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Resolved: The United States ought to promote democracy in the Middle East.
The NFL really needs to stop recycling topics. I think this one comes back every three or four years. Although it’s still relevant, the arguments haven’t really changed, and it’s tiring to debate the same thing repeatedly. This is also an awful topic. It is rife with the opportunity for definition debate, an opportunity students jump on all too often these days. I’ll do my best in this topic overview to not get mired in the definitions and give you principles you can apply categorically to the resolution.
Democracy – In this resolution, democracy does not refer to the absolute form of democracy that was advocated in Athens. This is referring to most any form of representative government in which the people elect their leaders. In the modern world, constitutional monarchies like England are also considered democracies. Do not get caught up in the nuances of what a democracy is. The point the resolution is trying to get at is whether or not the principles which create and sustain a democracy should be promoted.
Promote – This is another one where there is an opportunity to get confused in the details. Promote can mean anything from dropping flyers to conducting a military occupation and establishing a puppet regime. There are many ways to promote democracy, and if you think of a position, it must be applicable to all of these methods or it will not works.
Ought – As always, this is the crux of the resolution. You must establish a framework which explains how a government determines what it should do, and then apply that framework to this specific context.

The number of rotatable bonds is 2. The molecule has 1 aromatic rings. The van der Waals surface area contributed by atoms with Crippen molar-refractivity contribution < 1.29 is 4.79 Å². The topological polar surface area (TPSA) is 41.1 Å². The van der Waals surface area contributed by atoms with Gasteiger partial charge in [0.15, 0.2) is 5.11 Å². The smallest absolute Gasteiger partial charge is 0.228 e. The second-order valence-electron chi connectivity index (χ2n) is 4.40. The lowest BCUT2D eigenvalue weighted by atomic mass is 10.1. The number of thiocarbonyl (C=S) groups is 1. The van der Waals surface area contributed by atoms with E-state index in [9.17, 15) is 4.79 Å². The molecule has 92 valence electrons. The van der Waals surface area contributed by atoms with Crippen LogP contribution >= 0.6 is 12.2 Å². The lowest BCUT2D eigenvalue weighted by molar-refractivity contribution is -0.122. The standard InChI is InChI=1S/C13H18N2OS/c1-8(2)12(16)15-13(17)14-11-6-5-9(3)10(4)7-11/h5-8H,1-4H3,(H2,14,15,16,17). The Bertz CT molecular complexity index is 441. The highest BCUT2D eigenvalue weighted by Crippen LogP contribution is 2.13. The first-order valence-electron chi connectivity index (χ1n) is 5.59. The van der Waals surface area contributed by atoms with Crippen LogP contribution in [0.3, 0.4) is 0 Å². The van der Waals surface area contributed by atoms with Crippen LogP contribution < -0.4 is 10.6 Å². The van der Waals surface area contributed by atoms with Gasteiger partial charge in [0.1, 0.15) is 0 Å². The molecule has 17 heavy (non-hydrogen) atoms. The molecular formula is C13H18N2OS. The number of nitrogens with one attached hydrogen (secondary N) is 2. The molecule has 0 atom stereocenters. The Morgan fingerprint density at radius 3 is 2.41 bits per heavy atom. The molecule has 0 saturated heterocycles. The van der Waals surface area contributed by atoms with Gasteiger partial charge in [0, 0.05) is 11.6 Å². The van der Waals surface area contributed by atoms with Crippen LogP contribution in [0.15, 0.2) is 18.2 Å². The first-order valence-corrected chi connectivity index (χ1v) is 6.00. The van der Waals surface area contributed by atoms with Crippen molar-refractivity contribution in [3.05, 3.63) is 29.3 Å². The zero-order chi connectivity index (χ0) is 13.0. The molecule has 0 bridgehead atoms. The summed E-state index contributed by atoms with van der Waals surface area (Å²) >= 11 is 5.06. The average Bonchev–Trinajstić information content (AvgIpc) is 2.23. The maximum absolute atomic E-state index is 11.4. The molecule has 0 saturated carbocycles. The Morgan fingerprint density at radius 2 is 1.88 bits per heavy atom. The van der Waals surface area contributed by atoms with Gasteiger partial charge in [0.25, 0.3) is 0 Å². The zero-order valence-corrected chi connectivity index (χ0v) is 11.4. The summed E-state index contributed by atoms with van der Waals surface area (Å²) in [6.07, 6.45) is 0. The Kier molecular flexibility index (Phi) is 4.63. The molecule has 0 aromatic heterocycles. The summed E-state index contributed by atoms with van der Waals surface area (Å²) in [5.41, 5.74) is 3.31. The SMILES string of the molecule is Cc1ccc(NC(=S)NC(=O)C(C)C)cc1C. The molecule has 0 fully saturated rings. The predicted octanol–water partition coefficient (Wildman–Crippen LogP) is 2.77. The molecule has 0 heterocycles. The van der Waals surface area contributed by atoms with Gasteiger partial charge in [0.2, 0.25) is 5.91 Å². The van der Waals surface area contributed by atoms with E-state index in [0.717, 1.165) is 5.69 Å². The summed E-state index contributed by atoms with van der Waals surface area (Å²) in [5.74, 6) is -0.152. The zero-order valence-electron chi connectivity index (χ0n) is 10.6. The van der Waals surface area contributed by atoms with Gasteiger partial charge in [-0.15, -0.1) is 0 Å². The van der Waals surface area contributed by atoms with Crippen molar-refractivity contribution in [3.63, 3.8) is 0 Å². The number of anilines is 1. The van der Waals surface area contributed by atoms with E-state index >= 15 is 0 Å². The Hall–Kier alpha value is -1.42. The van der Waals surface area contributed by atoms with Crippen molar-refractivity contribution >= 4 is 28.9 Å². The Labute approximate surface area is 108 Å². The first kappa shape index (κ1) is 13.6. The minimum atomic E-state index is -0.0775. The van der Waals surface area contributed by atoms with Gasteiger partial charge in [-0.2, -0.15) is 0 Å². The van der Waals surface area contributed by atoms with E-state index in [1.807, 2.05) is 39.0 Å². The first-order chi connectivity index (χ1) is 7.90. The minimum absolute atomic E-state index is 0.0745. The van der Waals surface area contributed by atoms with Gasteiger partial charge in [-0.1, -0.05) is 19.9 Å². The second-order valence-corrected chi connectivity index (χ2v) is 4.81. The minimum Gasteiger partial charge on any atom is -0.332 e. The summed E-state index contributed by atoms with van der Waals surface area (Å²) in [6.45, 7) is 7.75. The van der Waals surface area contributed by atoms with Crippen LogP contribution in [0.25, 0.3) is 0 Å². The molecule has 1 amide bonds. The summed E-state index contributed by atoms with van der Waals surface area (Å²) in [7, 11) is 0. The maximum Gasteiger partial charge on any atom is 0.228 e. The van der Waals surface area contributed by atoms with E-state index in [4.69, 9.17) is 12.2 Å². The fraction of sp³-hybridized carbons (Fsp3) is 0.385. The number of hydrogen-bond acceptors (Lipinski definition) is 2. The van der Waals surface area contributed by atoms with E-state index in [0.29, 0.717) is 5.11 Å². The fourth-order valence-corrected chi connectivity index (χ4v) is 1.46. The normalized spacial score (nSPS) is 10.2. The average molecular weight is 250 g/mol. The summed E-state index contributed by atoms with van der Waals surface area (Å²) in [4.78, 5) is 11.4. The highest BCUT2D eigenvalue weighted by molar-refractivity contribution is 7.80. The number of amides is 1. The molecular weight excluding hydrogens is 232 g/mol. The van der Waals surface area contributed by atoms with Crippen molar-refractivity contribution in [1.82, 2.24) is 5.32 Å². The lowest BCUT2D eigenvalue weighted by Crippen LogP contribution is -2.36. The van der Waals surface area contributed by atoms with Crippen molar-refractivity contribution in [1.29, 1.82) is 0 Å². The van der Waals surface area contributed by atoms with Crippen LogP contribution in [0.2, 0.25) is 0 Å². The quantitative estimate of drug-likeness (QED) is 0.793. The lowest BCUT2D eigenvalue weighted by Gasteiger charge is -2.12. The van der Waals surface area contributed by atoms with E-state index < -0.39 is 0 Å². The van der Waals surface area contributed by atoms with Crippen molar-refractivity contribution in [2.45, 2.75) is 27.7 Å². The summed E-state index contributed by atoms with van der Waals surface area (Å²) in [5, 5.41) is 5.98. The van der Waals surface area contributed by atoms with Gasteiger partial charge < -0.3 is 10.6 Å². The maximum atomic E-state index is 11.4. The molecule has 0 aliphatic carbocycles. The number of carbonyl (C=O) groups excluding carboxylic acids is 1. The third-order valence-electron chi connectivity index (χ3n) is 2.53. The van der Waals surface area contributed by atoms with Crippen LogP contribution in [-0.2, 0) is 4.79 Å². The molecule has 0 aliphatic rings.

1. National Interest – A government’s metric for action should always be what is in its national interest, or the interest of its people. If democracy flourishes in the Middle East, so will stability. This stability will lead to a decline in conflict, reduction in terrorism, and increase in economic prosperity. The result is that the United States will be more secure and will have more economic partners to help secure its interests.
2. Moral Obligation – Every nation has certain moral obligations in a globalized world. These moral obligations come from the common morality that is established by everyone being a human being and being entitled to certain rights and privileges. Those who are able to promote and protect the principles of this common morality ought to do so, and the United States is one such nation. Promoting democracy in the Middle East will help bring human rights to a region of the world which currently is lacking them. The U.S. has a moral obligation to see that happens.
3. Perpetual Peace – Democracy is the only form of government which can sustain a perpetual peace. Every nation ought to prioritize establishing a global peace because that is better for the world. Therefore, the United States has an obligation to promote democracy everywhere, including the Middle East.
1. Self Determination – Regardless of how the U.S. operates, people in the Middle East need to be free to determine their own form of government and societal structure. This is true not only because it is a fundamental human right, but also because it is the only way to lead to a self sustaining and successful country. Historically, nations which have been deprived of self determination do not fare so well.
2. Security – A nation’s first obligation is to the security of its people. That is the primary reason governments are formed. Promoting democracy in the Middle East, or trying to, has damaged the security of the American people by creating resentment and conflict. Foreign interference has historically been destructive and caused severe backlash, so the United States should not promote democracy in the Middle East.
3. Governmental Legitimacy – When it comes to action, especially with regards to foreign policy, a government must need an impetus in order to legitimately act. This impetus must correspond to an obligation a government has to its own people. Otherwise, the action violates its social contract. Promoting democracy in the Middle East does not correspond to any obligation the U.S. government has to its own people, therefore, it ought not do so.
That should provide a good start for you. As always, please post comments if you have questions or want to discuss anything. Thanks!